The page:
What's in a name? Quite a bit, actually. To ensure compatibility between products sharing the same name, it's important that users can expect a core set of features to be consistent across different distributions. This is especially true with large projects like OpenStack which are made up of many interlocking components.
Rob Hirschfeld is working to solve this problem. He serves as co-chair of the OpenStack DefCore committee, which is leading the effort to create a firm definition to OpenStack by defining the capabilities, code, and must-pass tests for all OpenStack products. Hirschfeld also holds one of the elected community positions on the OpenStack Foundation Board of Directors and is Distinguished Cloud Architect at Dell, where he works with large-scale integrated cloud systems.
I asked Hirschfeld to share a little bit about OpenStack, the DefCore effort, and his upcoming talk at OSCON in this interview.
Without giving away too much, what are you discussing at OSCON? What drove the need for DefCore?
I’m going to walk through the impact of the OpenStack DefCore process in real terms for users and operators. I’ll talk about how the process works and how we hope it will make OpenStack users’ lives better. Our goal is to take steps towards interoperability between clouds.
DefCore grew out of a need to answer hard and high stakes questions around OpenStack. Questions like “is Swift required?” and “which parts of OpenStack do I have to ship?” have very serious implications for the OpenStack ecosystem.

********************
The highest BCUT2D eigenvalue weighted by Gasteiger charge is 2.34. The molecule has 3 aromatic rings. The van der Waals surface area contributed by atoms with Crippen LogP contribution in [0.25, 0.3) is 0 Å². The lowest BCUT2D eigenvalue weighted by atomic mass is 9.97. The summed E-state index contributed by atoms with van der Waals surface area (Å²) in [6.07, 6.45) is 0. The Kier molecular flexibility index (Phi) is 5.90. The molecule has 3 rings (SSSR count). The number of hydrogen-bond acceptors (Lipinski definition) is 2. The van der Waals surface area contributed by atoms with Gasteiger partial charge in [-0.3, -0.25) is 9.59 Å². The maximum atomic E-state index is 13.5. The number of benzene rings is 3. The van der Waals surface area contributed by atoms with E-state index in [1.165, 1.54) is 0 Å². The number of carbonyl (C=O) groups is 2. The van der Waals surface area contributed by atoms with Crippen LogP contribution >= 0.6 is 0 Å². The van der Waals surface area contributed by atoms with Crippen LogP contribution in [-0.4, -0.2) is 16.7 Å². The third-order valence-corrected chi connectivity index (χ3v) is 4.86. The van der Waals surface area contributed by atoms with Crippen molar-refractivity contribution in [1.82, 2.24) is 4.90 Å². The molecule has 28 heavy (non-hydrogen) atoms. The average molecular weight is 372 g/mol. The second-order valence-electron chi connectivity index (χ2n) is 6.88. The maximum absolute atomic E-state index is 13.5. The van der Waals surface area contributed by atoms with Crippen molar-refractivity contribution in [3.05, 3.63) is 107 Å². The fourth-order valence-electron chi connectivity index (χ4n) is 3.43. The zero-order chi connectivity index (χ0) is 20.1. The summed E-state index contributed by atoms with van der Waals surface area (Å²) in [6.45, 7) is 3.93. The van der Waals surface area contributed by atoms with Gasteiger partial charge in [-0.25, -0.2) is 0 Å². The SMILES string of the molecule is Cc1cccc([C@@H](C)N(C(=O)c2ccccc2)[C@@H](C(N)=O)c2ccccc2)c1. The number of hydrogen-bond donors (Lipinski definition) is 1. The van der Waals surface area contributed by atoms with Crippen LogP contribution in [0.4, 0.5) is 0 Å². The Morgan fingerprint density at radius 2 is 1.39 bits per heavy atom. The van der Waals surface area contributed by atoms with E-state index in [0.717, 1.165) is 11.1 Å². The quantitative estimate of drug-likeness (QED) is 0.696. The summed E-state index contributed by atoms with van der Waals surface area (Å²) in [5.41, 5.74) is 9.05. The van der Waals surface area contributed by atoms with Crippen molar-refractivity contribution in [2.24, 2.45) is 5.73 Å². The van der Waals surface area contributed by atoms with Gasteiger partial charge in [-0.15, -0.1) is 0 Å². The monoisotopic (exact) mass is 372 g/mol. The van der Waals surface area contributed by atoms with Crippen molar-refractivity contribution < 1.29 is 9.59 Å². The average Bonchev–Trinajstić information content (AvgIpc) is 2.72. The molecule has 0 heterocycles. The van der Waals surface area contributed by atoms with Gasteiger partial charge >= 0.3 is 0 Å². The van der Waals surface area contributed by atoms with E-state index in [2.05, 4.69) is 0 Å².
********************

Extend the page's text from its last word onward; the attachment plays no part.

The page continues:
It was impossible to reach consensus about these questions in regular board meetings so DefCore stepped back to base principles. We’ve been building up a process that helps us make decisions in a transparent way. That’s very important in an open source community because contributors and users want ground rules for engagement.
It seems like there has been a lot of discussion over the OpenStack listservs over what DefCore is and what it isn't. What's your definition?
First, DefCore applies only to commercial uses of the OpenStack name. There are different rules for the integrated code base and community activity. That’s the place of most confusion.
Basically, DefCore establishes the required minimum feature set for OpenStack products.
The longer version includes that it’s a board managed process that’s designed to be very transparent and objective. The long term objective is to ensure that OpenStack clouds are interoperable in a measurable way and that we also encourage our vendor ecosystem to keep participating in upstream development and creation of tests.
A final important component of DefCore is that we are defending the OpenStack brand. While we want a vibrant ecosystem of vendors, we must first have a community that knows what OpenStack is and trusts that companies using our brand comply with a meaningful baseline.
Are there other open source projects out there using "designated sections" of code to define their product, or is this concept unique to OpenStack? What lessons do you think can be learned from other projects' control (or lack thereof) of what must be included to retain the use of the project's name?